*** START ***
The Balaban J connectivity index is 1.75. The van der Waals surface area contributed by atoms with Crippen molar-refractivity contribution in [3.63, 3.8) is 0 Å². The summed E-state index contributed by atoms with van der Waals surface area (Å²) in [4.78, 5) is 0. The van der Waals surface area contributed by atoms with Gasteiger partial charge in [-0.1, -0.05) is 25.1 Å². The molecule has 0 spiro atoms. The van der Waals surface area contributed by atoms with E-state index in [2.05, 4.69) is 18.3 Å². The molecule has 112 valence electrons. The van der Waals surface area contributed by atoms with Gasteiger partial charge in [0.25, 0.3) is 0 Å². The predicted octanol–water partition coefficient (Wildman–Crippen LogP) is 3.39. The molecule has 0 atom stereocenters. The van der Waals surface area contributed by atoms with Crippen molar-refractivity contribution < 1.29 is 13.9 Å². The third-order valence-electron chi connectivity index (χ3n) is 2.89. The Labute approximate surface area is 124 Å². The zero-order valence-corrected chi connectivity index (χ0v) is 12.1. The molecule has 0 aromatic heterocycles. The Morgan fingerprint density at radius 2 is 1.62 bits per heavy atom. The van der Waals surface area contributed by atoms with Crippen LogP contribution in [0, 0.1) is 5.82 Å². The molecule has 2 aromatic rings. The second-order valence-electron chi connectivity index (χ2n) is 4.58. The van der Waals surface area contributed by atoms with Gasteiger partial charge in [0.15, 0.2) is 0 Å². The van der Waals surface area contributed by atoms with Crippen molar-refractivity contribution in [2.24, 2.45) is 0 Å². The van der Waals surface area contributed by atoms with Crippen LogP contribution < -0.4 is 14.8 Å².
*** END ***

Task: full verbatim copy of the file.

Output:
The Balaban J connectivity index is 1.75. The van der Waals surface area contributed by atoms with Crippen molar-refractivity contribution in [3.63, 3.8) is 0 Å². The summed E-state index contributed by atoms with van der Waals surface area (Å²) in [4.78, 5) is 0. The van der Waals surface area contributed by atoms with Gasteiger partial charge in [-0.1, -0.05) is 25.1 Å². The molecule has 0 spiro atoms. The van der Waals surface area contributed by atoms with E-state index in [2.05, 4.69) is 18.3 Å². The molecule has 112 valence electrons. The van der Waals surface area contributed by atoms with Gasteiger partial charge in [0.25, 0.3) is 0 Å². The predicted octanol–water partition coefficient (Wildman–Crippen LogP) is 3.39. The molecule has 0 atom stereocenters. The van der Waals surface area contributed by atoms with Crippen molar-refractivity contribution < 1.29 is 13.9 Å². The third-order valence-electron chi connectivity index (χ3n) is 2.89. The Labute approximate surface area is 124 Å². The zero-order valence-corrected chi connectivity index (χ0v) is 12.1. The molecule has 0 aromatic heterocycles. The Morgan fingerprint density at radius 2 is 1.62 bits per heavy atom. The van der Waals surface area contributed by atoms with Crippen LogP contribution in [0, 0.1) is 5.82 Å². The molecule has 2 aromatic rings. The second-order valence-electron chi connectivity index (χ2n) is 4.58. The van der Waals surface area contributed by atoms with Gasteiger partial charge in [0.15, 0.2) is 0 Å². The van der Waals surface area contributed by atoms with Crippen molar-refractivity contribution in [2.24, 2.45) is 0 Å². The van der Waals surface area contributed by atoms with Crippen LogP contribution < -0.4 is 14.8 Å².